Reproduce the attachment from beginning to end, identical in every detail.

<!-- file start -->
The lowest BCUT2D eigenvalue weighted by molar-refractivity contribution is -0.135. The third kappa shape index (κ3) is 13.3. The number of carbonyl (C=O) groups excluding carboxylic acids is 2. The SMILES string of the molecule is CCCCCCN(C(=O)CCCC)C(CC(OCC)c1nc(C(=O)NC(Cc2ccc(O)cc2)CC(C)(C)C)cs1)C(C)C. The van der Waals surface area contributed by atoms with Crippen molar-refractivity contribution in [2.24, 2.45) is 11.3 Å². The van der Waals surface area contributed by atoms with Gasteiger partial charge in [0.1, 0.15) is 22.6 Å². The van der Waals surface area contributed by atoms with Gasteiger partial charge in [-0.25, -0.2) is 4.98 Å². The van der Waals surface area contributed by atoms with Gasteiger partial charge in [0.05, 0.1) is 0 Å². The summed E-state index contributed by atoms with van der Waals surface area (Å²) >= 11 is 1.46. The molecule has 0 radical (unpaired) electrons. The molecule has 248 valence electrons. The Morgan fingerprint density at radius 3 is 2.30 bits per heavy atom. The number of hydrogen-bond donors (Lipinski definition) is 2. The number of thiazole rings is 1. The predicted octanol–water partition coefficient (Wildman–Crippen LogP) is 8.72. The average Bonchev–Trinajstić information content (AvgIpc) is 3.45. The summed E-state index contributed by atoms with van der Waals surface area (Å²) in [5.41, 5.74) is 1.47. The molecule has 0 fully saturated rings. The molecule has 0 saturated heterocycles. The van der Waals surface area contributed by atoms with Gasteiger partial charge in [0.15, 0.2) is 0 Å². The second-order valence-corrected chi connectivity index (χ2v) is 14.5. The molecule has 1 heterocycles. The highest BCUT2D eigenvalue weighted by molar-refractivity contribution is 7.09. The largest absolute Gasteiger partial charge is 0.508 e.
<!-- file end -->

The lowest BCUT2D eigenvalue weighted by molar-refractivity contribution is -0.135. The third kappa shape index (κ3) is 13.3. The number of carbonyl (C=O) groups excluding carboxylic acids is 2. The SMILES string of the molecule is CCCCCCN(C(=O)CCCC)C(CC(OCC)c1nc(C(=O)NC(Cc2ccc(O)cc2)CC(C)(C)C)cs1)C(C)C. The van der Waals surface area contributed by atoms with Crippen molar-refractivity contribution in [2.24, 2.45) is 11.3 Å². The van der Waals surface area contributed by atoms with Gasteiger partial charge in [0.1, 0.15) is 22.6 Å². The van der Waals surface area contributed by atoms with Gasteiger partial charge in [-0.25, -0.2) is 4.98 Å². The van der Waals surface area contributed by atoms with Gasteiger partial charge in [0.05, 0.1) is 0 Å². The summed E-state index contributed by atoms with van der Waals surface area (Å²) >= 11 is 1.46. The molecule has 0 radical (unpaired) electrons. The molecule has 248 valence electrons. The Morgan fingerprint density at radius 3 is 2.30 bits per heavy atom. The number of hydrogen-bond donors (Lipinski definition) is 2. The number of thiazole rings is 1. The predicted octanol–water partition coefficient (Wildman–Crippen LogP) is 8.72. The average Bonchev–Trinajstić information content (AvgIpc) is 3.45. The summed E-state index contributed by atoms with van der Waals surface area (Å²) in [5.41, 5.74) is 1.47. The molecule has 0 fully saturated rings. The molecule has 0 saturated heterocycles. The van der Waals surface area contributed by atoms with Gasteiger partial charge in [0.15, 0.2) is 0 Å². The second-order valence-corrected chi connectivity index (χ2v) is 14.5. The molecule has 1 heterocycles. The highest BCUT2D eigenvalue weighted by molar-refractivity contribution is 7.09. The largest absolute Gasteiger partial charge is 0.508 e.